(and then another, bigger one)
The corner of the kitchen counter was cold and stung in the small of her back.
She was used to the feeling. How many times had she stood there before, with him towering over her? She had lost count.
But this time was different.
This time she was prepared, finally. She had brought a knife to a fist fight.
(Figuratively.) (Then literally.)
And so, the blood spread over the kitchen tiles and she stepped over his convulsing body.
There was a calmness to the way she typed in the alarm number on the house phone. She told the operator exactly what happened, with that same calmness in her voice, though her hands were shakingly playing with the phone.
She knew she’d be punished, but her mother had always told her denial had never brought anything good to this world.
What might be justice for her, mightn’t be justice for the law. She would have to accept that. And she did, because her mother had taught her well to always be compliant.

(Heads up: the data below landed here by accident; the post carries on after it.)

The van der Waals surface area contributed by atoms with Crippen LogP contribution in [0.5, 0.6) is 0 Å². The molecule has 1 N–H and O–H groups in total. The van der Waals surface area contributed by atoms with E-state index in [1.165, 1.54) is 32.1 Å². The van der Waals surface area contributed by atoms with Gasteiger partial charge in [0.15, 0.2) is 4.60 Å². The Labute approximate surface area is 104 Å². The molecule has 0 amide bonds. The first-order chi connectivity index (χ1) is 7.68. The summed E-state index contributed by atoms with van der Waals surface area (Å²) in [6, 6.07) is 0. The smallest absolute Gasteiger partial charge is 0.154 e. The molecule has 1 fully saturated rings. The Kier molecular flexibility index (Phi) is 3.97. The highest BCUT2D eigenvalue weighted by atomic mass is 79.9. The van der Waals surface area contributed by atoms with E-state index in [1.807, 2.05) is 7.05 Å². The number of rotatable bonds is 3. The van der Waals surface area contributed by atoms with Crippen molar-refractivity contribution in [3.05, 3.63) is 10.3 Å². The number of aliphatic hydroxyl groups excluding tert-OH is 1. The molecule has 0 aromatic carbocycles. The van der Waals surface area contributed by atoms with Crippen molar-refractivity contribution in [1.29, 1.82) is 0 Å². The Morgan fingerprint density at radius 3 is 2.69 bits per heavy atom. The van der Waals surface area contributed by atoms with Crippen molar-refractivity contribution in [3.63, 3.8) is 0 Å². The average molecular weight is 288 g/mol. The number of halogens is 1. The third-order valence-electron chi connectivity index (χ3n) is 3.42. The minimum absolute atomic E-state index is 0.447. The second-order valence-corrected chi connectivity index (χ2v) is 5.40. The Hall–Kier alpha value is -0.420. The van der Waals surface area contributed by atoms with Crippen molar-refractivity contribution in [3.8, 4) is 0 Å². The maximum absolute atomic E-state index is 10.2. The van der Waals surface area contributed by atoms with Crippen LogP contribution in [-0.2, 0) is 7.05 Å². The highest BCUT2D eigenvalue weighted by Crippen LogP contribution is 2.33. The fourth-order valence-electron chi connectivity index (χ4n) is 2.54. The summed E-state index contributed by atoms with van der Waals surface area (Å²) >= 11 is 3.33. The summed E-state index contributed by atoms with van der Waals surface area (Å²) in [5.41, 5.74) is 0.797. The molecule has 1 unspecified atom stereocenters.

As she put the phone away and sank down on her knees next to her injured husband, she realised her compliance had never wavered. It simply wasn’t in her nature to do anything other than to follow the instructions the operator had given her.
(His body lay unconsciously.
(His body lay unconsciously. He didn’t speak.)
(His body lay unconsciously. He didn’t speak.) (Nor did she.)
And then the ambulance came to take him away, like a garbage truck collecting rubbish.
And later came the police officers, who looked at the blood on the kitchen floor and how she sat in it, seemingly unbothered by the hustle around her.
One of them sat down next to her, but was nervous to ask anything.
She turned to him.
“I will tell you anything you need to know, sir,” she said. “But I will not say I regret it.”